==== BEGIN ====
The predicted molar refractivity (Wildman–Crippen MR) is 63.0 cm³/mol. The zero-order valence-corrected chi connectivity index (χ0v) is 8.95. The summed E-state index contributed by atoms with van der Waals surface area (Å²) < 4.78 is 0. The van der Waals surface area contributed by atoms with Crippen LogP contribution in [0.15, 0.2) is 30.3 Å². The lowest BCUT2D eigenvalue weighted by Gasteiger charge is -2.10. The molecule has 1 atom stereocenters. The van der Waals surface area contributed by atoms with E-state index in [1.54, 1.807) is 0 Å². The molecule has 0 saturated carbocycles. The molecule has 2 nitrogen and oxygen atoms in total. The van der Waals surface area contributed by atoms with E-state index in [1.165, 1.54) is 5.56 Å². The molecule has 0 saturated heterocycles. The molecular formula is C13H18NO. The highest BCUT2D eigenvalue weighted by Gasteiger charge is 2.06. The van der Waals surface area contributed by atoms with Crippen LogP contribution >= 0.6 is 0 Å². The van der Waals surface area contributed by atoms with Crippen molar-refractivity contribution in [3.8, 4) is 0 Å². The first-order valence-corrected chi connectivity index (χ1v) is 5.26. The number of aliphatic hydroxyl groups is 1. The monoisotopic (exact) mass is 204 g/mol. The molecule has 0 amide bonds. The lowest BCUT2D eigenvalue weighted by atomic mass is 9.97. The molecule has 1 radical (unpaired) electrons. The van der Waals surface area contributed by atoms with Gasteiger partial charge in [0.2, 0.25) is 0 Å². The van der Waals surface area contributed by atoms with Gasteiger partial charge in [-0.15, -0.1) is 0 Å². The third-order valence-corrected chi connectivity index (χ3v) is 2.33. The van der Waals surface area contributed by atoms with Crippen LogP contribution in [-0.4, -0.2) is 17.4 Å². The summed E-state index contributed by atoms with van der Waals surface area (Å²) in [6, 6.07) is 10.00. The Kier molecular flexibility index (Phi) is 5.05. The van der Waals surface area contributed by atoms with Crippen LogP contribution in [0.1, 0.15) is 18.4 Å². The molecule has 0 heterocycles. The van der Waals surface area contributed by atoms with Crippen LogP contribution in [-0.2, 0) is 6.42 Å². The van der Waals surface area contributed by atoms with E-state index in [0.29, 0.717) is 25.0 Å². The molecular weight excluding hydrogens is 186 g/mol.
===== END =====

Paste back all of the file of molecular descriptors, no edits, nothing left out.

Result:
The predicted molar refractivity (Wildman–Crippen MR) is 63.0 cm³/mol. The zero-order valence-corrected chi connectivity index (χ0v) is 8.95. The summed E-state index contributed by atoms with van der Waals surface area (Å²) < 4.78 is 0. The van der Waals surface area contributed by atoms with Crippen LogP contribution in [0.15, 0.2) is 30.3 Å². The lowest BCUT2D eigenvalue weighted by Gasteiger charge is -2.10. The molecule has 1 atom stereocenters. The van der Waals surface area contributed by atoms with E-state index in [1.54, 1.807) is 0 Å². The molecule has 0 saturated carbocycles. The molecule has 2 nitrogen and oxygen atoms in total. The van der Waals surface area contributed by atoms with E-state index in [1.165, 1.54) is 5.56 Å². The molecule has 0 saturated heterocycles. The molecular formula is C13H18NO. The highest BCUT2D eigenvalue weighted by Gasteiger charge is 2.06. The van der Waals surface area contributed by atoms with Crippen LogP contribution >= 0.6 is 0 Å². The van der Waals surface area contributed by atoms with Crippen molar-refractivity contribution in [3.8, 4) is 0 Å². The first-order valence-corrected chi connectivity index (χ1v) is 5.26. The number of aliphatic hydroxyl groups is 1. The monoisotopic (exact) mass is 204 g/mol. The molecule has 0 amide bonds. The lowest BCUT2D eigenvalue weighted by atomic mass is 9.97. The molecule has 1 radical (unpaired) electrons. The van der Waals surface area contributed by atoms with Gasteiger partial charge in [0.2, 0.25) is 0 Å². The van der Waals surface area contributed by atoms with Gasteiger partial charge in [-0.15, -0.1) is 0 Å². The third-order valence-corrected chi connectivity index (χ3v) is 2.33. The van der Waals surface area contributed by atoms with Crippen LogP contribution in [-0.4, -0.2) is 17.4 Å². The summed E-state index contributed by atoms with van der Waals surface area (Å²) in [6, 6.07) is 10.00. The Kier molecular flexibility index (Phi) is 5.05. The van der Waals surface area contributed by atoms with Crippen LogP contribution in [0.1, 0.15) is 18.4 Å². The molecule has 0 heterocycles. The van der Waals surface area contributed by atoms with Crippen LogP contribution in [-0.2, 0) is 6.42 Å². The van der Waals surface area contributed by atoms with E-state index in [0.29, 0.717) is 25.0 Å². The molecular weight excluding hydrogens is 186 g/mol.